One would think this lesson should be a given. There should be no need to write about. It should be a no-brainer. Take care of my TOP clients. Duh! Unfortunately, this was not the reality at times for me, or for most IT providers or entrepreneurs. Let me explain. “The customer is always right.” We’ve all heard this expression. This is one of the biggest fallacies in business. Think about it for a minute. What would that actually mean for you if it were true? If the customer (i.e. everyone who wants to do business with you) is always right, how can you possibly serve them all well? You might be able to keep some of them happy, but when you try to cater to everyone, you just end up being stretched too thin. I speak from experience here. I exhausted myself trying to keep everyone happy. I ended up making mistakes and letting people down. No matter how good my intentions were, no matter how determined to make good on my promises, I was overextended at times. Overextended entrepreneurs inevitably drop the ball. This was unacceptable for me and my clients. Fortunately, I didn’t lose any of my top clients, but it served as a wake-up call for me. Overextended entrepreneurs inevitably drop the ball. Click To Tweet Back in Lesson 3, I mentioned the Pumpkin Plan book by Mike Michalowicz. (If you haven’t picked it up, I highly recommend it.) In Chapter 7 of the book, “Play Favorites and Break Rules”, Mike wrote that playing favorites is simply good business, and is mandatory for your success. “Your mission is to keep your top clients so happy you obliterate the possibility that they would ever leave you for the competition.” That’s exactly what I wanted, and I think that’s...
If you were to talk to any CEO/entrepreneur/manager/Executive that has been able to scale his or her business, most of them will tell you the secret of their success in one word: consistency. Nothing can be fine-tuned until it’s first consistent. How do you become consistent? Process. How do you develop processes? Document and systematize everything. Boooring! I know, this isn’t a sexy topic at all. But, stay with me. “Nothing can be fine-tuned until it’s first consistent.” Click To Tweet I was recently interviewed on this subject by my friend Mike Michalowicz for his Profit First Podcast: Click Here or listen below. In my last post, Ruthless Productivity, I talked about the daily game of Whac-A-Mole that was daily life for me for too long. If you are worn out and completely exhausted from running your business, please keep reading. If you are even mildly frustrated, please keep reading. In the beginning, I was like most other small IT providers. I was a one-man-band doing everything. Sales, marketing, support, project management, etc., etc. I had a ‘way’ of doing things. I had everything documented… in my head. Bad idea! I realized that, as I tried to grow, I had to pass along the knowledge of how to do things to others. Otherwise, I would be stuck doing everything forever. If you haven’t figured it out, you can’t do everything and grow. So, stop trying. It’s pretty difficult to share everything in your head. (My head is a scary place. My wife can attest to this.) In 2009, I attended a workshop at Sparkspace, an offsite retreat center here in Columbus, owned by my friend Mark Henson. (This place is awesome by the way. If you are ever in Columbus, you have to check it out!) I was introduced to EOS...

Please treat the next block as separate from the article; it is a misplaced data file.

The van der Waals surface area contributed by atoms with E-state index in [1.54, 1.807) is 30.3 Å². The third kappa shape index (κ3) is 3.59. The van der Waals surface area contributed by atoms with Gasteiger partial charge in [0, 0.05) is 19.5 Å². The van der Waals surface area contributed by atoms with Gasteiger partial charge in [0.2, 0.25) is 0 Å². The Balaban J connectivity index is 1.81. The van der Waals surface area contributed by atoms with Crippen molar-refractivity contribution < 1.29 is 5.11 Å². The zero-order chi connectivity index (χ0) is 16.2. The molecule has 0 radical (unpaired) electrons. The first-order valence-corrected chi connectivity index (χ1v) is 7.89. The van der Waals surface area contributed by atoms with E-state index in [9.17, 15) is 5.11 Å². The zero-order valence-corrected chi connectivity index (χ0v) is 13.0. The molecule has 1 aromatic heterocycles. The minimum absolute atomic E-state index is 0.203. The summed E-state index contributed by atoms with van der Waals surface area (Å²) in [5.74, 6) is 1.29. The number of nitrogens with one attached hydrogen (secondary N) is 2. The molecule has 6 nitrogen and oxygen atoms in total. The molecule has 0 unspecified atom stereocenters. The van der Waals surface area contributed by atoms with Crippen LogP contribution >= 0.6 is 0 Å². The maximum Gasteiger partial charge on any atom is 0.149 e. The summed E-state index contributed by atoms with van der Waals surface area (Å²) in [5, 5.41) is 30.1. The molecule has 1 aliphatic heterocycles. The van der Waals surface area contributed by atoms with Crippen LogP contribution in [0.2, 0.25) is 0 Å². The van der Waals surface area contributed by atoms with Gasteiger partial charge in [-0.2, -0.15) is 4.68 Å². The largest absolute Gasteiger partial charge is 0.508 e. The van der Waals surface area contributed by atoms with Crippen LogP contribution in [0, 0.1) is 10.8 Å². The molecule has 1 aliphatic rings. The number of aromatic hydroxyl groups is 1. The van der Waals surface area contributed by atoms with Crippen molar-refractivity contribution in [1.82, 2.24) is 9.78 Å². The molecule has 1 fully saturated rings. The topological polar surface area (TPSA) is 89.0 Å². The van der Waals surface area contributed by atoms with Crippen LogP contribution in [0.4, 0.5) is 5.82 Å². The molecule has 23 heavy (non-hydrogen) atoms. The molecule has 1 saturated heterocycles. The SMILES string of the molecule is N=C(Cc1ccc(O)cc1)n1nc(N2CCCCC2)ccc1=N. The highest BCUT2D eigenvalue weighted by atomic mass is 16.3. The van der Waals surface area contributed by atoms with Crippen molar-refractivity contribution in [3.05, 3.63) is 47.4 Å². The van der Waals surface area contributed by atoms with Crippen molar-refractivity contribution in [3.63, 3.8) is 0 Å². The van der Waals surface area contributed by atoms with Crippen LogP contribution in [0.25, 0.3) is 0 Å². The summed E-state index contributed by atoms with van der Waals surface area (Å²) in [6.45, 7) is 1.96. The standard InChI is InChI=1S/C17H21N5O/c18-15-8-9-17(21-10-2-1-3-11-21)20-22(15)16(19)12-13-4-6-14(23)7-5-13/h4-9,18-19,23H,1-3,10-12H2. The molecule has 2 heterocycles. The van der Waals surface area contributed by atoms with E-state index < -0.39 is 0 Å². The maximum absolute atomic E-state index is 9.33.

“Orange Is The Color Of A Good Mood”Andrew Moon